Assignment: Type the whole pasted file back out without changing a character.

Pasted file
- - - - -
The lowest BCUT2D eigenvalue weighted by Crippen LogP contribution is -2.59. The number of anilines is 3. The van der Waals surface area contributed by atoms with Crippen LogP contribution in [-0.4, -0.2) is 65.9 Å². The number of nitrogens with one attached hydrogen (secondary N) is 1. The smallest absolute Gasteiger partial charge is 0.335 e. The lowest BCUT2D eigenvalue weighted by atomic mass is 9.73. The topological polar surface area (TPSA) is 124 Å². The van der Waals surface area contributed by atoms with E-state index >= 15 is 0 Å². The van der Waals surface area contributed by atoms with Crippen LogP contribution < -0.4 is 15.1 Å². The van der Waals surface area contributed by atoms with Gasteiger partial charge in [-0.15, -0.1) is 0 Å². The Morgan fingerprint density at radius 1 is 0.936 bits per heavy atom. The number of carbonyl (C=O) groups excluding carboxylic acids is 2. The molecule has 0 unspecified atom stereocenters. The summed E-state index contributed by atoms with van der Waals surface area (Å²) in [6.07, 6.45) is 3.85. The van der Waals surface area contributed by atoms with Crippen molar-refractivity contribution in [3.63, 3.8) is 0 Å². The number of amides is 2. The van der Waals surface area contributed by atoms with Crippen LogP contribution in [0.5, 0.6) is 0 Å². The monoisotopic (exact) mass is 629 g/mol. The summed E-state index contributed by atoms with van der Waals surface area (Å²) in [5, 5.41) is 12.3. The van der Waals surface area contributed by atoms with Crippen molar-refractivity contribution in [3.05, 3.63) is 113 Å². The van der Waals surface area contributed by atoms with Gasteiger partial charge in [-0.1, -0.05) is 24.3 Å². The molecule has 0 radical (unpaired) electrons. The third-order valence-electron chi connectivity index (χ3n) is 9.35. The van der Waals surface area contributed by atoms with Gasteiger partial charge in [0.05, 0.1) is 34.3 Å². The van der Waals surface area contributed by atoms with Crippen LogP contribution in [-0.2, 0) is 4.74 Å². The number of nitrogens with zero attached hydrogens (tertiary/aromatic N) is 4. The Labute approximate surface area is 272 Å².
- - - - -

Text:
The lowest BCUT2D eigenvalue weighted by Crippen LogP contribution is -2.59. The number of anilines is 3. The van der Waals surface area contributed by atoms with Crippen LogP contribution in [-0.4, -0.2) is 65.9 Å². The number of nitrogens with one attached hydrogen (secondary N) is 1. The smallest absolute Gasteiger partial charge is 0.335 e. The lowest BCUT2D eigenvalue weighted by atomic mass is 9.73. The topological polar surface area (TPSA) is 124 Å². The van der Waals surface area contributed by atoms with E-state index >= 15 is 0 Å². The van der Waals surface area contributed by atoms with Crippen LogP contribution < -0.4 is 15.1 Å². The van der Waals surface area contributed by atoms with Gasteiger partial charge in [-0.15, -0.1) is 0 Å². The Morgan fingerprint density at radius 1 is 0.936 bits per heavy atom. The number of carbonyl (C=O) groups excluding carboxylic acids is 2. The molecule has 0 unspecified atom stereocenters. The summed E-state index contributed by atoms with van der Waals surface area (Å²) in [6.07, 6.45) is 3.85. The van der Waals surface area contributed by atoms with Crippen molar-refractivity contribution in [3.63, 3.8) is 0 Å². The number of amides is 2. The van der Waals surface area contributed by atoms with Crippen LogP contribution in [0.5, 0.6) is 0 Å². The monoisotopic (exact) mass is 629 g/mol. The summed E-state index contributed by atoms with van der Waals surface area (Å²) in [5, 5.41) is 12.3. The van der Waals surface area contributed by atoms with Crippen molar-refractivity contribution in [3.05, 3.63) is 113 Å². The van der Waals surface area contributed by atoms with Gasteiger partial charge in [-0.1, -0.05) is 24.3 Å². The molecule has 0 radical (unpaired) electrons. The third-order valence-electron chi connectivity index (χ3n) is 9.35. The van der Waals surface area contributed by atoms with Gasteiger partial charge in [0.05, 0.1) is 34.3 Å². The van der Waals surface area contributed by atoms with Crippen LogP contribution in [-0.2, 0) is 4.74 Å². The number of nitrogens with zero attached hydrogens (tertiary/aromatic N) is 4. The Labute approximate surface area is 272 Å².